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The situation in the chipset market is changing fast nowadays. New chipsets used to become available to mainboard makers a few times a year, but now I have to review them monthly. And not just one but several products are often to be reviewed. So what's happening to the market? Why are the manufacturers trying to smother the market in their new wares?

I guess there is a simple answer. Competition. Competition among both: chipset makers and processor manufacturers, the latter promoting further innovations for their platforms to get more customers. Added the several constantly improving alternative memory technologies available and the present transition to the use of advanced standards: AGP 8x, USB 2.0, IEEE 1394, ATA/133, SerialATA and so on, there're wide possibilities to produce chipsets supporting various sets of various innovations. Rivaling chipset makers are racing to implement new technologies and announce new products. All to be in the lead. As only lazy one doesn't make chipsets nowadays, no wonder so many alternative variants are available.

Is it good for us, the customers? Yes, in a way. Innovations are implemented faster than before, chipsets are higher-quality and cheaper. We can buy a modern mainboard at a modest price. Fortunately, most of us have forgotten that an up-to-date mainboard may cost above $200. But there's the reverse side of the medal. The manufacturers pump us up in a different way. No sooner you bring home a new mainboard when it turns out to be not so up-to-date at all. In a little while new products start to support newer technologies by means of which a higher-performing system can be assembled. So in order to catch up with new technologies, we have to replace the mainboard oftener than we used to.

So today we're going to review new chipsets supporting new memory type - DDR400. One might wonder where to go next? Well, there are ways. In a few months these chipsets won't be the newest and highest-performing. Dual-channel DDR SDRAM chipsets are going to replace them. So read this article and wonder at the performance level achieved, but bear in mind that DDR400 chipsets are a kind of kings for a day as well as all their recent predecessors, though.

Well, too many words. Let's turn to the heroes of our story. They are VIA P4X400 and SiS648: two new Pentium 4 chipsets supporting AGP 8x and DDR400 SDRAM from VIA and SiS respectively. By the way, there are no such chipsets for Athlon platforms yet and it means they're going to come out soon. Then we'll have to talk about the pros and cons of 400MHz DDR SDRAM once again.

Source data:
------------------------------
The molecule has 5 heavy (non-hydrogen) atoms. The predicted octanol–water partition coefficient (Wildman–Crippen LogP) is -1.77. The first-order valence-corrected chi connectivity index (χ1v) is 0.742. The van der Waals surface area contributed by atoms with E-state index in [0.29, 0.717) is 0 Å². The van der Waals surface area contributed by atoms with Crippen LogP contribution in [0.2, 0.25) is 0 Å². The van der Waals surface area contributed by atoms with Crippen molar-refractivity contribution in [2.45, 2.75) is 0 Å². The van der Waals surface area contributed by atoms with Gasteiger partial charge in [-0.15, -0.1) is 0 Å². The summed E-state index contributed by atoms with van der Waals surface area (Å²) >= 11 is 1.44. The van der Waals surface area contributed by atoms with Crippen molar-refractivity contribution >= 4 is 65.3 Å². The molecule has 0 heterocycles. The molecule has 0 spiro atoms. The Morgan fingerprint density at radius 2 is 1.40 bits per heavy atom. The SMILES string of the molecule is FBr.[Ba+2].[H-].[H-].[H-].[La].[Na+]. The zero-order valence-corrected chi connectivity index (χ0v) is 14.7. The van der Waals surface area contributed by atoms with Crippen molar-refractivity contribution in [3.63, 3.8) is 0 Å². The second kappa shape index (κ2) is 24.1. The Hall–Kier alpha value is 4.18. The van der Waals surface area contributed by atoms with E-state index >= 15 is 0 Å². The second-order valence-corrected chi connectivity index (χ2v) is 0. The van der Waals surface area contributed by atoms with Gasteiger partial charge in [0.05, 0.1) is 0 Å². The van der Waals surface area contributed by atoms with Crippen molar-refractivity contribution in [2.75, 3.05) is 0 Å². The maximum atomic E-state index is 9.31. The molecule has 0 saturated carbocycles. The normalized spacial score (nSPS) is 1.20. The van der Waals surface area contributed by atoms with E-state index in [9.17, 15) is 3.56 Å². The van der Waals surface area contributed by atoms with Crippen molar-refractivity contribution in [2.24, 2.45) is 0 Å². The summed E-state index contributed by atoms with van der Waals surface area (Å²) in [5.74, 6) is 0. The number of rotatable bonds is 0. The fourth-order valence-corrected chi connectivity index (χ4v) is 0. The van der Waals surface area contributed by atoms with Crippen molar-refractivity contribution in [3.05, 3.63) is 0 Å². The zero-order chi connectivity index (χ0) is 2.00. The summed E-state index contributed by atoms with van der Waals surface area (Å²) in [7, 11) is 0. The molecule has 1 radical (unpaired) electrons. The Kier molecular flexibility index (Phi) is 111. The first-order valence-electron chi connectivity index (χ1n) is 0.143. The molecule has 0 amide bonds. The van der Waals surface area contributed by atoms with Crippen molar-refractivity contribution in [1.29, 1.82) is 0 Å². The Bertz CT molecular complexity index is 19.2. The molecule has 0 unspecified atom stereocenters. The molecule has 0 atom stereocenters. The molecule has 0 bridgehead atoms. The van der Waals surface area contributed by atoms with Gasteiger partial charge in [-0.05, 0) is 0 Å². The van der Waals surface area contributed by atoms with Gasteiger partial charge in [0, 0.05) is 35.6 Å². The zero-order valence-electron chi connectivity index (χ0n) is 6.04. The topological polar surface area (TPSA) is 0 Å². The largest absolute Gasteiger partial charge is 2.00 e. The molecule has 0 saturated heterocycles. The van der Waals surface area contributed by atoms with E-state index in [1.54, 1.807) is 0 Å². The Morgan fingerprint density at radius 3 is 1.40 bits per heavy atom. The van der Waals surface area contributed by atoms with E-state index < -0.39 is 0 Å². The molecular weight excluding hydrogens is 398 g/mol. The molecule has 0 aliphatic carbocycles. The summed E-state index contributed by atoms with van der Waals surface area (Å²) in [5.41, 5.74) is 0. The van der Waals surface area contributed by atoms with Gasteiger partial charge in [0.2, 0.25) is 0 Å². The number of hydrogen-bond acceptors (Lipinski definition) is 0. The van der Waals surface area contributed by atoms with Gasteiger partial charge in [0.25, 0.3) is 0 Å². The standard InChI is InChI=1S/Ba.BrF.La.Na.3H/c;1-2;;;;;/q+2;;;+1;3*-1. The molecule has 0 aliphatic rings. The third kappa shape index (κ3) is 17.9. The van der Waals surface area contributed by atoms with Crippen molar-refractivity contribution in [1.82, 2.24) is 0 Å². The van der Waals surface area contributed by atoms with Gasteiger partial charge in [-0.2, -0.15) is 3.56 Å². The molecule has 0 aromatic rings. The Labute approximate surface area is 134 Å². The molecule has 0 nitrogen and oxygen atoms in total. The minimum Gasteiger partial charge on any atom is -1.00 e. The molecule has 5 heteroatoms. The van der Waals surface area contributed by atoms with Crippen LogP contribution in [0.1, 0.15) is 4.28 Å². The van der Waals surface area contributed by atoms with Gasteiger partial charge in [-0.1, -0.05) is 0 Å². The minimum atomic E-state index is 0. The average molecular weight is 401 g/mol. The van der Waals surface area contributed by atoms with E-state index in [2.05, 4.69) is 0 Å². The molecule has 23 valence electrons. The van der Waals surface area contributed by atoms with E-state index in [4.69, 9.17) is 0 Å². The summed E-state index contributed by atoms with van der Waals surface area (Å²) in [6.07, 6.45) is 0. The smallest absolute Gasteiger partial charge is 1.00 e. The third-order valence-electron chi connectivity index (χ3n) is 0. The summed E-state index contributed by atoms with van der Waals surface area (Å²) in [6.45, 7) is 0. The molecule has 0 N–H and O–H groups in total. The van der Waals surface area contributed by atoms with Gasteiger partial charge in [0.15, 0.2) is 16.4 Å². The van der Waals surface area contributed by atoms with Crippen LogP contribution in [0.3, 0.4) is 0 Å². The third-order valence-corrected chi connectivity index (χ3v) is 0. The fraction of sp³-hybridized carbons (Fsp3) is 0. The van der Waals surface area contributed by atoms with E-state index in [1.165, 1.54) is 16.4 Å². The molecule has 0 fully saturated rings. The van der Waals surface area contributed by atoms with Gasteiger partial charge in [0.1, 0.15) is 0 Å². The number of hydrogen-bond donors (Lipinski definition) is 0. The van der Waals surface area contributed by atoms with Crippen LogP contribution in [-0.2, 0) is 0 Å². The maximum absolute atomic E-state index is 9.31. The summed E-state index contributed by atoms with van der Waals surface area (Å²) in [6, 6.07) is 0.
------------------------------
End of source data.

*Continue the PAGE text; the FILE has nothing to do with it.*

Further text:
VIA: Wow, It Works: VIA P4X400

So what's P4X400? Actually it's the known to us P4X333 we reviewed last month with added DDR400 memory support (see our Roundup: Pentium 4 Chipsets Supporting 533MHz Quad Pumped Bus). That's the official position of VIA. I have a different opinion. I think P4X400 is a shaped up version of P4X333. I do mean that P4X333 was a kind of underdeveloped. Why? I'll explain.

Here are the reasons:

  • First, when I received a VIA P4X333 based reference-board, it already allowed to set DDR SDRAM rate to 200MHz (400MHz DDR). There was the usual option in BIOS Setup. But the option didn't work - memory was functioning at 133MHz instead. This was the first underdevelopment in P4X333, implemented correctly in P4X400.
  • Second, although P4X333 was supposed to support AGP 8x, the support wasn't there. P4X333 based mainboards only featured AGP 4x mode. SiS Xabre, the only graphics card for today that supports AGP 8x, refused to work in P4X333 based mainboards in that mode. This is the underdevelopment number two.
  • Third, P4X333 declared the support of the new version of the V-Link 8x bus. The bus connects North and South Bridges, but the new VT8235 South Bridge intended for that bus wasn't used in P4X333 based mainboards. The real products based on P4X333 featured the old VT8233 instead, that uses 266MB/sec. bandwidth V-Link, not the theoretically possible 533MB/sec.
  • Then, it's getting most interesting. It seems VIA wants very much to forget the existence of P4X333 and P4X400 chipsets. P4X333 is removed from the product list on the company's web-site and P4X400 wasn't announced in a separate press-release. Moreover, the P4X400 web-page compares it to the "fossil" P4X266 and P4X266A, not to its immediate predecessor P4X333.
  • The same fate befell the blue prints of P4X333 based mainboards from VIA division VPSD, which were also taken off the company's web-site.
  • Finally, the North Bridge chip model number is the same in both P4X333 and P4X400 - it's VT8754. That's the heaviest argument to prove that P4X333 and P4X400 are actually one and the same thing.